A reverberation room, on the other hand, is constructed in such a way that reflections of the same size from all directions meet at any point in the sound field. In an ideal reverberation room there is therefore the same sound pressure at every location with the exception of the area directly around the sound source (see reverberation radius ). Such a sound field is called a diffuse field . Since the sound rays come in from all directions simultaneously, there is no sound intensity in a diffuse field. To avoid resonances in a reverberation room, it is generally built without walls and ceilings that are parallel to one another. The room can be calibrated using reverberation time measurements or reference sound sources . The difference between the sound pressure level measured at any location in the room, far enough outside the reverberation radius, and the sound power level of a sound source is determined. This difference is frequency-dependent and remains unchanged as long as the structure of the room and the degree of absorption of the walls do not change. In a reverberation room, the sound power of a source can therefore theoretically be determined with a single sound pressure measurement. This is e.g. B. very useful for questions in the area of sound insulation .

Acoustics in nature

Acoustics in living things

Most higher animals have a sense of hearing . Sound is an important communication channel because it has a practically immediate effect at a distance . With vocalizations, the animals are given a means of marking their territory , searching for partners or packs , finding prey and communicating moods, warning signals , etc. The human hearing range lies between the hearing threshold and the pain threshold (approx. 0 dB HL to 110 dB HL).

Phonology

When generating sounds in the context of phonology, a distinction is generally made between voiced and unvoiced phonemes . With the voiced phonemes, which are known as vowels , the “raw” sounds are generated in the larynx by vibration of the vocal cords , which are then modulated in the pharynx and nasal cavity by various arbitrarily influenceable or unchangeable individual-specific resonance spaces. With voiceless phonemes, the consonants , the vocal cords are at rest, the sound being created by modulating the air flow. In whispering , even the vowels are formed only by modulating the spectrum of the noise of a forced air stream, with the vocal cords resting.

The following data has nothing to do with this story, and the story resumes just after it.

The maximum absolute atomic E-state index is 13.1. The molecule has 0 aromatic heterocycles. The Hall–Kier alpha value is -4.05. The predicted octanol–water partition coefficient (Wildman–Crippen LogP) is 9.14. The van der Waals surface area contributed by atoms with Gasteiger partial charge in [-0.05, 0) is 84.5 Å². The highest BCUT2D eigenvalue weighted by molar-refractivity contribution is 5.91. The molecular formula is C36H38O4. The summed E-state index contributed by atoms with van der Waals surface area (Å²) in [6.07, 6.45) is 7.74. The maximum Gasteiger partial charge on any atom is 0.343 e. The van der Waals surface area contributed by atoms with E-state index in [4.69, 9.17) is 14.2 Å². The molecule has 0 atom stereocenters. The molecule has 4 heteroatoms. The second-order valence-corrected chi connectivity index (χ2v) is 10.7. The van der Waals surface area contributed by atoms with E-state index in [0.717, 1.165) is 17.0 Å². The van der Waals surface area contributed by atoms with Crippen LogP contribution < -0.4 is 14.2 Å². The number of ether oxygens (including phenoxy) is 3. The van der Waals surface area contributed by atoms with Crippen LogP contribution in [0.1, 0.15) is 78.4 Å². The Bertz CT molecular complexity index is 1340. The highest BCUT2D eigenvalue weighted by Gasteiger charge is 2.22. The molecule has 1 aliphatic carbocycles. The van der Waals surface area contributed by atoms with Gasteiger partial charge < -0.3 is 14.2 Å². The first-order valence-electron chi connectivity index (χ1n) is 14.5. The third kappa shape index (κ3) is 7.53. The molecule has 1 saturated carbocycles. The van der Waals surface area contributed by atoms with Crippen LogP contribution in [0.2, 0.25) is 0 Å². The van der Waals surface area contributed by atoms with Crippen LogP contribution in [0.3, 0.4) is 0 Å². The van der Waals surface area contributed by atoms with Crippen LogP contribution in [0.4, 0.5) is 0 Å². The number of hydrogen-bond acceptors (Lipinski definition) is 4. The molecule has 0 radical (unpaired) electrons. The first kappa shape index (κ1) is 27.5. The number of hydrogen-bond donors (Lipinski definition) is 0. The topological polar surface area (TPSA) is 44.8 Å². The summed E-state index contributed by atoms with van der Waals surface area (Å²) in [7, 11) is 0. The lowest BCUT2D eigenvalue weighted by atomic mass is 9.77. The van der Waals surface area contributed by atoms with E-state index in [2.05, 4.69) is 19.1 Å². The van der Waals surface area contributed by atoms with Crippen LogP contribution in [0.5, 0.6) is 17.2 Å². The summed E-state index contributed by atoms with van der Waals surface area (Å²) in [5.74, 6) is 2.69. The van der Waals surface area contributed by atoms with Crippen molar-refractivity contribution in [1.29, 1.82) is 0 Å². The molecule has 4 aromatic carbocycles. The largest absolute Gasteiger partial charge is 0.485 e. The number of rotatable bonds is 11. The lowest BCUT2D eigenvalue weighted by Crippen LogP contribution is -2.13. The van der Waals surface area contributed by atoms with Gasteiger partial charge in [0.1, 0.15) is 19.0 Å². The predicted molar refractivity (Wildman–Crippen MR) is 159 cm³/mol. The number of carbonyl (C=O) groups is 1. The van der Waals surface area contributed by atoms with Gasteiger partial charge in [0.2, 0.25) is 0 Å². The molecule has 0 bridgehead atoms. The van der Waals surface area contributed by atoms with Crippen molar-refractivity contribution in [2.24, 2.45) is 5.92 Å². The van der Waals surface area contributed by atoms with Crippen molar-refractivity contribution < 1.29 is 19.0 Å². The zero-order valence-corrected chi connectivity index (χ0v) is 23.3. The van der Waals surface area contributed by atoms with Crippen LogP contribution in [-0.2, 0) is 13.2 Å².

Vocational training

Acoustics professionals are referred to as acousticians or acoustic engineers. The English job titles are acoustical engineer or acoustician. The usual approach to this field of work is a degree in physics or a corresponding degree in engineering. Hearing aid acousticians work in the field of medical technology and use both physical and medical expertise in their profession.

literature

  • Friedrich Zamminer: Music and musical instruments in their relationship to the laws of acoustics . Ricker, 1855. Online
  • Wilhelm von Zahn : About the acoustic analysis of vocal sounds (= program of the Thomas School in Leipzig 1871). A. Edelmann, Leipzig 1871.
  • Dieter Ullmann: Chladni and the development of acoustics from 1750-1860 . Birkhäuser, Basel 1996, ISBN 3-7643-5398-8 (Science Networks Historical Studies 19).
  • Hans Breuer: dtv-Atlas Physik, Volume 1. Mechanics, acoustics, thermodynamics, optics . dtv-Verlag, Munich 1996, ISBN 3-423-03226-X .
  • Heinrich Kuttruff: Acoustics . Hirzel, Stuttgart 2004, ISBN 3-7776-1244-8 .
  • Gerhard Müller and Michael Möser: Pocket book of technical acoustics . 3. Edition. Springer, Berlin 2003, ISBN 3-540-41242-5 .
  • Ivar Veit: Technical acoustics . Vogel-Verlag, Würzburg 2005, ISBN 3-8343-3013-2 .
  • Jens Ulrich and Eckhard Hoffmann: Hearing Acoustics - Theory and Practice . DOZ-Verlag, 2007, ISBN 978-3-922269-80-9 .

Web links

Commons : Acoustics  - collection of images, videos and audio files
Wiktionary: Acoustics  - explanations of meanings, word origins, synonyms, translations
Wikibooks: Basics of acoustics  - learning and teaching materials

Individual evidence

  1. ^ H. Backhaus: Akustik (Handbook of Physics, Volume 8), 1927; Excerpts from the reprint available online: H. Backhaus, J. Friese, EMv Hornbostel, A. Kalähne, H. Lichte, E. Lübcke, E. Meyer, E. Michel, CV Raman, H. Sell, F. Trendelenburg: Akustik . Springer-Verlag, March 13, 2013, ISBN 978-3-642-47352-4 , p. 477.
  2. awi.de , Oceanic Acoustics (March 4, 2017)
  3. deutschlandfunk.de , radio play , December 17, 2017: In darkness let me dwell - songs from the darkness (March 4, 2017)